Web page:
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Former APS Tech Chief Sentenced for Taking Kickbacks

Jerome Oberlton was sentenced to three years and five months in prison to be followed by three years of supervised release, and ordered to pay restitution in the amount of $735,130.

Jerome Oberlton was sentenced to three years and five months in prison to be followed by three years of supervised release, and ordered to pay restitution in the amount of $735,130. Credit: Special
Jerome Oberlton was sentenced to three years and five months in prison to be followed by three years of supervised release, and ordered to pay restitution in the amount of $735,130. Credit: Special
Patch Staff Report

Former Atlanta Public Schools (APS) Chief Information Officer (CIO) Jerome Oberlton was sentenced to three years and five months in federal prison for conspiring to receive kickbacks in exchange for awarding a $780,000 contract to a computer vendor.

According to United States Attorney Sally Quillian Yates, the charges and other information presented in court: Oberlton, as APS’ CIO, had overall management responsibility for the APS information technology program. In January 2007, the school system issued a request for proposal (RFP) for a Data Warehousing (DW) project. The DW project was intended to centralize information relating to APS operations, including student information, so that it was maintained digitally in a secure, easily-accessible manner. 

From the start of the project in January 2007, co-defendant Mahendra Patel and Oberlton conspired to influence the RFP process and, ultimately, caused the winning bidder to be selected in exchange for kickbacks paid to both. In order to hide the bribes, Oberlton created Global Technology Partners (GTP) and, later, Global Technology Services (GTS), funneling the bribe payments through these shell companies. Oberlton concealed his ownership of GTP and GTS from the school system, even when questions arose in 2007.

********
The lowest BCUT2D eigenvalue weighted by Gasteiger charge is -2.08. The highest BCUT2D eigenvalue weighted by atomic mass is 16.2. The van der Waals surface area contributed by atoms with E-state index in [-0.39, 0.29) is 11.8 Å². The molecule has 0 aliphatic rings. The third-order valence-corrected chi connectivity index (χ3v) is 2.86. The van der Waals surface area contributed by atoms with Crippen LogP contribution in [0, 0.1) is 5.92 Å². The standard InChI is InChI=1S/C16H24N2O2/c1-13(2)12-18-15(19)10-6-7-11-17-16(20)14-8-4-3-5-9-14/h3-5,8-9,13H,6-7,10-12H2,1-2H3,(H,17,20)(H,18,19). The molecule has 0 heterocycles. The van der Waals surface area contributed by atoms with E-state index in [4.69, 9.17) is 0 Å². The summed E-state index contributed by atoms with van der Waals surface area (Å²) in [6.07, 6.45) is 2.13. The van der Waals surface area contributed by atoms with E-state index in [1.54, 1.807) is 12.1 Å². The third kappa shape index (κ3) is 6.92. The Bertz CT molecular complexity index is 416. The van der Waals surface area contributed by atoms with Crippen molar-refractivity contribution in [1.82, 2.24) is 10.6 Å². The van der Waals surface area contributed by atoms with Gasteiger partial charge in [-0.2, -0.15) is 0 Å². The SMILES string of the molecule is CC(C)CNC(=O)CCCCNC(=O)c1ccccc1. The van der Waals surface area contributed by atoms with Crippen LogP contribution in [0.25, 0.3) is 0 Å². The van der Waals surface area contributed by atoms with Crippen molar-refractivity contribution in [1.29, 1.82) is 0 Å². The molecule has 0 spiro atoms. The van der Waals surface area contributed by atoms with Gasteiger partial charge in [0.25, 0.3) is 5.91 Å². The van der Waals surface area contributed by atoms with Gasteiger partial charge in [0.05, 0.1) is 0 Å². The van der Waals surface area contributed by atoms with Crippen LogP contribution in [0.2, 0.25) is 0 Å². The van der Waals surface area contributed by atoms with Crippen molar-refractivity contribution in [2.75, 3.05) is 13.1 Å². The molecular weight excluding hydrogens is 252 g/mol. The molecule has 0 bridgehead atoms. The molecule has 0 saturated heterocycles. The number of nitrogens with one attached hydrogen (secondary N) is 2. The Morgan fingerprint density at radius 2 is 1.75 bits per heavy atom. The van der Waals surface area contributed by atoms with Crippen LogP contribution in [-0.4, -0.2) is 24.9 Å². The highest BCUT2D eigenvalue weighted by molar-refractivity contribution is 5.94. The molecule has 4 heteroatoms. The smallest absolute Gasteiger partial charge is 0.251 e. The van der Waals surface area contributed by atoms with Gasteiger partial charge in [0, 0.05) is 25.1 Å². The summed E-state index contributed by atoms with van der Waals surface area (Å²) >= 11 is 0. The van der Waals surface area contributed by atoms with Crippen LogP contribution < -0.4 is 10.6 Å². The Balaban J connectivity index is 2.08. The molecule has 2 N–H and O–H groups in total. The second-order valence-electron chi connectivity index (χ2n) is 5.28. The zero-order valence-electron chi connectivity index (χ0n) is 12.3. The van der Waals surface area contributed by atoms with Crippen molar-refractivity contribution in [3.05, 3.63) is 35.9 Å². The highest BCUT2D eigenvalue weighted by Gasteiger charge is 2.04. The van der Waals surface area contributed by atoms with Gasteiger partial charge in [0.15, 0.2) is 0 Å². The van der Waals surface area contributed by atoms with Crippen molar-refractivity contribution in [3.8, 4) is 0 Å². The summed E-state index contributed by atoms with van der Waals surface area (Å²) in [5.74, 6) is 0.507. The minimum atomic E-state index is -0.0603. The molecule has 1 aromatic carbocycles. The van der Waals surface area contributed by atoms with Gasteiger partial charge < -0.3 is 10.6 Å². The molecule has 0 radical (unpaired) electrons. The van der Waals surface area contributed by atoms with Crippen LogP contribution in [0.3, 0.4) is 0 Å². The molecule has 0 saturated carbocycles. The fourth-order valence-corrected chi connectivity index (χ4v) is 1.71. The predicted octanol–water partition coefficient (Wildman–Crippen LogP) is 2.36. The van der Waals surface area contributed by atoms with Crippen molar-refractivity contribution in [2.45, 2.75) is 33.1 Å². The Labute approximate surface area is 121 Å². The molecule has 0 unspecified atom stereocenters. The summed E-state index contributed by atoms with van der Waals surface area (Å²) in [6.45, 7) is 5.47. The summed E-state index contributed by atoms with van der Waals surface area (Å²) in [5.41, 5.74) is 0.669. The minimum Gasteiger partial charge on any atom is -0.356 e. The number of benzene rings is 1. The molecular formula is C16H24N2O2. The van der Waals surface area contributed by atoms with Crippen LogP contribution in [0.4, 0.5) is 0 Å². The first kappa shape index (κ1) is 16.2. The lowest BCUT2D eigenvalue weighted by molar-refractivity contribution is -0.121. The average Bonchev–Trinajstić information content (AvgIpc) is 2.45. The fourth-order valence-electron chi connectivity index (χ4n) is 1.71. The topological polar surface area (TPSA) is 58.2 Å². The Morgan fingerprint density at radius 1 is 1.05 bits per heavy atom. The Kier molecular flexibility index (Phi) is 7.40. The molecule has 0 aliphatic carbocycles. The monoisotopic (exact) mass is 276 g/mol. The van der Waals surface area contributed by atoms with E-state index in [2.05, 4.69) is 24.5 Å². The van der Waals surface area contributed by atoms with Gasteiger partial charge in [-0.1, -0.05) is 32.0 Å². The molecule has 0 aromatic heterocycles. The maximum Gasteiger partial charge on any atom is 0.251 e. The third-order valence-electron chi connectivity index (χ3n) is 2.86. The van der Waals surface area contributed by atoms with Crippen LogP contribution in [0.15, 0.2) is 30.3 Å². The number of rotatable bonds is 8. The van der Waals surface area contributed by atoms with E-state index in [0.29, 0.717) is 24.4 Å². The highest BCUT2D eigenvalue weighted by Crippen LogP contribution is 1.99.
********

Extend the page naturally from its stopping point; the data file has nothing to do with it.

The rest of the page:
In contrast, the kickbacks to Patel were disguised as sales commissions for non-existent consulting work he supposedly performed for the shell companies. In reality, Patel acted as an intermediary, helping to negotiate the kickbacks to Oberlton from the vendor. The computer vendor ultimately paid approximately $60,000 in bribes to Oberlton over almost six months and, in return, the company received $780,000 in APS project work. 

Oberlton was APS’ CIO between June 2004 and August 2007 and, most recently, was the Chief of Staff for the Dallas Independent School District before he resigned in May 2013, shortly after he was indicted. 

Oberlton was sentenced to three years and five months in prison to be followed by three years of supervised release, and ordered to pay restitution in the amount of $735,130. Oberlton was convicted on these charges on January 8, 2014, after he pleaded guilty.

“Oberlton lined his own pockets at the expense of the APS students and teachers who depended on him,” said Yates. “In a time when schools struggle to make the most of every dollar, Oberlton put his own greed before his obligation to protect scarce resources.”

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